Government has to go back to fairness

Dear Editor;

Members of the Central Alberta Council on Aging received a Seniors Health Bulletin in the mail from Blue Cross, as did all seniors in the province. Albertans are already familiar with Blue Cross, which has been operating the drug coverage program for seniors on behalf of Alberta government for many years. The bulletin, created especially for you by Alberta Health and Wellness, is an explanation of the latest version of the Pharmaceutical Strategy which is to be imposed on Albertans in a few months. This is the version that includes the “improvements” made by Minister Ron Liepert in response to the widespread outcry over the unfairness of the first version.

To ease the financial burden for some seniors, those who are poorest (with an income of less than $24,000 a year for a single senior) will not have to pay any premiums. Those who are rich (a single senior with an annual income of $48,001 or more, or a senior couple with a joint income of $96,001 or more) will pay the full Blue Cross premium of $762 a year for a single senior ($1416 for a senior couple), and a co-payment of 20 percent for each prescription, Seniors whose income is somewhere in between will qualify for a partial subsidy.

The minister has decided that people who are not rich but also not really poor can be divided into two groups, and receive either a 25 percent or a 50 percent premium subsidy. This leads to some ridiculous and very unfair situations. At the present time the full Blue Cross premium is $762.00 for a single senior. A person with an annual income of $48,000 will be eligible for the 25 percent subsidy and will pay a premium of only $571.44. If his neighbour has an income of one dollar more, he will pay the full premium. How fair is that?

Similarly, a person with an income of $36,000 will be eligible for a 50 percent subsidy and will be charged a premium of $381.00. If by some stroke of bad luck, his income should go up a dollar or two in the year, he will be charged a premium of $571.44. You have to wonder if the minister bothered to do the math. Surely the MLAs, if they have discussed this new plan at all, must see the unfairness of this fee structure.

It will become even more unfair when the government increases the Blue Cross premiums. The government has announced plans to triple the Blue Cross premium rates by the time the new seniors’ plan kicks in on July 1, 2010. That will mean annual premiums of $2286 for a single senior and $4248 for a seniors couple. A 25% or 50% discount on premium rates that the government plans to increase by 300% is not much of a break.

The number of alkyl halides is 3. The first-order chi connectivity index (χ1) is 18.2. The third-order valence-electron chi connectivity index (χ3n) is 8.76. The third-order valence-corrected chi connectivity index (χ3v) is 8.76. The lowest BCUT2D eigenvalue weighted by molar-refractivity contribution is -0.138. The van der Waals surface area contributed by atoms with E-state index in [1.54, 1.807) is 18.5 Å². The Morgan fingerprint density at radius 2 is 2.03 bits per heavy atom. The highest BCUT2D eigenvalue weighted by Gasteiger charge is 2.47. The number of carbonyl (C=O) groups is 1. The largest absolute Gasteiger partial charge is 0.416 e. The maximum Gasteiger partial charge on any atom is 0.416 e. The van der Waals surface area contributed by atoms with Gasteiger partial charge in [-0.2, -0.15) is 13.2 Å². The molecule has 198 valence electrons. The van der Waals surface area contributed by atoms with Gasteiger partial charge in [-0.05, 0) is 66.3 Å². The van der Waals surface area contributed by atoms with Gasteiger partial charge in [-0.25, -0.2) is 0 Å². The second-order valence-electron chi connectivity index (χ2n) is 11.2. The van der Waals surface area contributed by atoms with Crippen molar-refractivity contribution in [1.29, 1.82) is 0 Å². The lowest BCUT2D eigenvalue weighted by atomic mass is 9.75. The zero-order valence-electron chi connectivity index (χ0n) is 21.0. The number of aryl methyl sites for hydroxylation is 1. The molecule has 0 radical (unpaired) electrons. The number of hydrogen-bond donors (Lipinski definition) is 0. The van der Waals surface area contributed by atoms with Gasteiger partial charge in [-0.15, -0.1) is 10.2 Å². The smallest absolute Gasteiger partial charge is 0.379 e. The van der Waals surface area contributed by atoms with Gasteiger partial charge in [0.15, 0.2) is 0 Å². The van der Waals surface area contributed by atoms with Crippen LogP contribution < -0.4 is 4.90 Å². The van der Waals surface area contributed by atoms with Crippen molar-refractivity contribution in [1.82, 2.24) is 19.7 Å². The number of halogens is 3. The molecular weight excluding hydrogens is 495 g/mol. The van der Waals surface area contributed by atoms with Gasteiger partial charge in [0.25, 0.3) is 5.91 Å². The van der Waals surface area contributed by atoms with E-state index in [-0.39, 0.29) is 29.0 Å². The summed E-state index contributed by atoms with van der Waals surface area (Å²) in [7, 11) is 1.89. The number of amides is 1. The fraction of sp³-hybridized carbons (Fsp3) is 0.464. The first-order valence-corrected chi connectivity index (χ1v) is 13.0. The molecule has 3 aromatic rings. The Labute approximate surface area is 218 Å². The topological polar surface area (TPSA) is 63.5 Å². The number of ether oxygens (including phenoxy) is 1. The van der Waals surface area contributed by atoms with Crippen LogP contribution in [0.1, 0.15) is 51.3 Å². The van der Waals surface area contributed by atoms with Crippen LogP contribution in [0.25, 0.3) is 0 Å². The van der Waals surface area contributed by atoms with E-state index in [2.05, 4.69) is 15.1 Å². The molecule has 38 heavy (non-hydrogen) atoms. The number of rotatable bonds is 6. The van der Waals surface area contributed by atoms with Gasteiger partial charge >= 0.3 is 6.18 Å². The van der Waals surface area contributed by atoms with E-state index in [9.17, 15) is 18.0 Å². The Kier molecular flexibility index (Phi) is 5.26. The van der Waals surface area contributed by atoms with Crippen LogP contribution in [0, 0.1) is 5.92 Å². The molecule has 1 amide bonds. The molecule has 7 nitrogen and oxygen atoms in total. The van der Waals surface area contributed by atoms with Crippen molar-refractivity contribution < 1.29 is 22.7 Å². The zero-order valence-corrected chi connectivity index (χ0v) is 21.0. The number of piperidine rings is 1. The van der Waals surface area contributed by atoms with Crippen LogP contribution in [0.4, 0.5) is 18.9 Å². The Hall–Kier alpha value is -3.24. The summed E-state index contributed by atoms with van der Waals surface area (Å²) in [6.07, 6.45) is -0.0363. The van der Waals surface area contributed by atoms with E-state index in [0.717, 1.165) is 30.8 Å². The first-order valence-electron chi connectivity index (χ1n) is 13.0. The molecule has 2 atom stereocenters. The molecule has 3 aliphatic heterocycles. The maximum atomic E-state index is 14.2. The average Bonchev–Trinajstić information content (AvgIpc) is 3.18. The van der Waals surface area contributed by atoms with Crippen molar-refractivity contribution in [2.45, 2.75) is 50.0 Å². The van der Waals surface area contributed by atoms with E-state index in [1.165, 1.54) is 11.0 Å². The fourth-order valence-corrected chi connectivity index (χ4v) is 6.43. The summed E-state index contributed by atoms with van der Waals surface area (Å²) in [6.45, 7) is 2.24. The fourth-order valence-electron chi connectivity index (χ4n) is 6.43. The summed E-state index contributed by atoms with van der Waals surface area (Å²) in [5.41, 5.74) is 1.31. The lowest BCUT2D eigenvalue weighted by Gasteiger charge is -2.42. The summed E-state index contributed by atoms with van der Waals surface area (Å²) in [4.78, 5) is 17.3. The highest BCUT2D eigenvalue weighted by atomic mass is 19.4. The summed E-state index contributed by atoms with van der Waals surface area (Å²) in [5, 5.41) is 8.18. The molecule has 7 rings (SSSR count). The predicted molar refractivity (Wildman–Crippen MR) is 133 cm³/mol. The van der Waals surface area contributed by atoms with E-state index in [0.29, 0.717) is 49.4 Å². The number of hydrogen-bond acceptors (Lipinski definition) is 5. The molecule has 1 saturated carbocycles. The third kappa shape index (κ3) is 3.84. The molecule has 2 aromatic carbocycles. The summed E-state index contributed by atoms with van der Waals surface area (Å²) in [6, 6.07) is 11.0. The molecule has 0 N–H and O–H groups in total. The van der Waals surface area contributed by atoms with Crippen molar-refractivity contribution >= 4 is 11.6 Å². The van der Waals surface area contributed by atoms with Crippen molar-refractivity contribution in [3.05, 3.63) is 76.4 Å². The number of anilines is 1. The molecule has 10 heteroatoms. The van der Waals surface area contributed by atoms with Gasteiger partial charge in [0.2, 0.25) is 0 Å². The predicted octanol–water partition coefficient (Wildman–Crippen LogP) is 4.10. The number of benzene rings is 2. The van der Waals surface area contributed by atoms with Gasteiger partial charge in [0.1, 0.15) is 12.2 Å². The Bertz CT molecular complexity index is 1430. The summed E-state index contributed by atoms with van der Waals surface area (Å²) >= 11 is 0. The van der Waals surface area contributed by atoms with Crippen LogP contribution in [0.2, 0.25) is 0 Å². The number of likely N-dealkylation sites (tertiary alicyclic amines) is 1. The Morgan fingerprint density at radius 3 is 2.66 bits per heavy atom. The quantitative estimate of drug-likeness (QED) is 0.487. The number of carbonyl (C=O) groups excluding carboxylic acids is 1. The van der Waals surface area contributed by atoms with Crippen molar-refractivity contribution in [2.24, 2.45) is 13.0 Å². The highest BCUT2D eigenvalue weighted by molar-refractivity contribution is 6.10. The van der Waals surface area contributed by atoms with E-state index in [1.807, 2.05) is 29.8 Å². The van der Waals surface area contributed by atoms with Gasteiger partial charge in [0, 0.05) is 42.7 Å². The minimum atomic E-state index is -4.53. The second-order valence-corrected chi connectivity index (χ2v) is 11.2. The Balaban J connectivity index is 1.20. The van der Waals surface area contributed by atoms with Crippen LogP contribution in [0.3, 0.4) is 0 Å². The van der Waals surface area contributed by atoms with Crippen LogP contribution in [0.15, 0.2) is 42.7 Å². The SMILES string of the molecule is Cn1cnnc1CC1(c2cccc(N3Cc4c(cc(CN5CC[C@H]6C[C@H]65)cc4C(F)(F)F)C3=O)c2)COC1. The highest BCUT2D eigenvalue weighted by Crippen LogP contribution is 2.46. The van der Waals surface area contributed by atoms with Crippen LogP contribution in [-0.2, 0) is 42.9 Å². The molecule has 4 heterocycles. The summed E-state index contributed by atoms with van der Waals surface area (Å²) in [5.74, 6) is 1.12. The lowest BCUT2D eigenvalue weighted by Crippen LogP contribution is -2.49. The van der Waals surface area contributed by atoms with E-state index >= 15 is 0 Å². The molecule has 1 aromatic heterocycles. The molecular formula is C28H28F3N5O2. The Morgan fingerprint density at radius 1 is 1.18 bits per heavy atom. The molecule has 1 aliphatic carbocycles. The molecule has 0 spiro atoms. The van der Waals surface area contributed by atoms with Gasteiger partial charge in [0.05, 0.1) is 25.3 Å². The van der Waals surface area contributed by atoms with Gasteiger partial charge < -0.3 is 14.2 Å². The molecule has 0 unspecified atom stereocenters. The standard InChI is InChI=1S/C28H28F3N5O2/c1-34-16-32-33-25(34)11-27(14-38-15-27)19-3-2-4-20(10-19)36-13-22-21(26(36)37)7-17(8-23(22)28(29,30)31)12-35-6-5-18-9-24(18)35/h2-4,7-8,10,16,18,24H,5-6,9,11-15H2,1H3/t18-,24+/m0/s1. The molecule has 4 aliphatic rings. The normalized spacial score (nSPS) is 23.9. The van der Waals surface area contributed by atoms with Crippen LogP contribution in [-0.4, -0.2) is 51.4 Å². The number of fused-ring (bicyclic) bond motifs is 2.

Because prescription drugs are part of preventative medicine, putting financial barriers in the way of people obtaining the medications they require is short-sighted. They may end up seriously ill in the emergency room and frequently have to be admitted to hospital where, under the terms of the Canada Health Act, the medicine they require is freely available to them. Such treatment in acute care hospitals will cost far more than any money saved by altering the current drug plans.

We fund our social services through various means but primarily through a taxation system that is supposed to spread the burden equitably throughout the population in accordance with each individual’s ability to pay. We don’t tax only parents for education costs; we don’t tax only national park users for the cost of those amenities, so why are we forcing other seniors to carry the cost of free prescription drugs for their low-income peers?

Universality is a key principle of health care coverage. What the government doesn’t seem to understand is that seniors don’t want to be divided into income categories. During our working lives and even in retirement, we have purchased supplementary health care insurance with fixed coverage, a fixed co-payment, and a fixed premium; income doesn’t enter into it.

Write and call Health and Wellness Minister Liepert and your MLAs. Ask them to go back to fairness. They must be held accountable for protecting the interests of seniors, of all income levels.

Sam Denhaan

Central Alberta Council on Aging

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